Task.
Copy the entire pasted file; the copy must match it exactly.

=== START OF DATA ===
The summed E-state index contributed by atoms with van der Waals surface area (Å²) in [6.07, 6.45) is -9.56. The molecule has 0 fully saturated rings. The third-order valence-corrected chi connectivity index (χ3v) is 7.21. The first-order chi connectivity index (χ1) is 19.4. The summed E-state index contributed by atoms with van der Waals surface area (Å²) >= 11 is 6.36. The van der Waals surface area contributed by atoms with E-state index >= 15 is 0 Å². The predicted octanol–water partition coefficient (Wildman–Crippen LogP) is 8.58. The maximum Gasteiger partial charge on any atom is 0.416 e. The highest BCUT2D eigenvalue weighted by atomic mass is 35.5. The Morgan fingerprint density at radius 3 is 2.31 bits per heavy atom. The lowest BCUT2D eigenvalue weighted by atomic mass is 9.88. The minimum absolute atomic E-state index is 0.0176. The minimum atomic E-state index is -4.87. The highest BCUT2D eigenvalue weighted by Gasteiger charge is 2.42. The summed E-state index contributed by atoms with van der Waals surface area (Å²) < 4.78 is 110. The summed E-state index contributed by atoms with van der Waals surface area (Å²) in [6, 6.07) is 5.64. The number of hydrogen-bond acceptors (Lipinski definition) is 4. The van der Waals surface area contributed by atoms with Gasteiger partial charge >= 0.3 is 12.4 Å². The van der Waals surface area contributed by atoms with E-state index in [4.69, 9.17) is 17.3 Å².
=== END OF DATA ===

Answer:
The summed E-state index contributed by atoms with van der Waals surface area (Å²) in [6.07, 6.45) is -9.56. The molecule has 0 fully saturated rings. The third-order valence-corrected chi connectivity index (χ3v) is 7.21. The first-order chi connectivity index (χ1) is 19.4. The summed E-state index contributed by atoms with van der Waals surface area (Å²) >= 11 is 6.36. The van der Waals surface area contributed by atoms with E-state index >= 15 is 0 Å². The predicted octanol–water partition coefficient (Wildman–Crippen LogP) is 8.58. The maximum Gasteiger partial charge on any atom is 0.416 e. The highest BCUT2D eigenvalue weighted by atomic mass is 35.5. The Morgan fingerprint density at radius 3 is 2.31 bits per heavy atom. The lowest BCUT2D eigenvalue weighted by atomic mass is 9.88. The minimum absolute atomic E-state index is 0.0176. The minimum atomic E-state index is -4.87. The highest BCUT2D eigenvalue weighted by Gasteiger charge is 2.42. The summed E-state index contributed by atoms with van der Waals surface area (Å²) < 4.78 is 110. The summed E-state index contributed by atoms with van der Waals surface area (Å²) in [6, 6.07) is 5.64. The number of hydrogen-bond acceptors (Lipinski definition) is 4. The van der Waals surface area contributed by atoms with Gasteiger partial charge >= 0.3 is 12.4 Å². The van der Waals surface area contributed by atoms with E-state index in [4.69, 9.17) is 17.3 Å².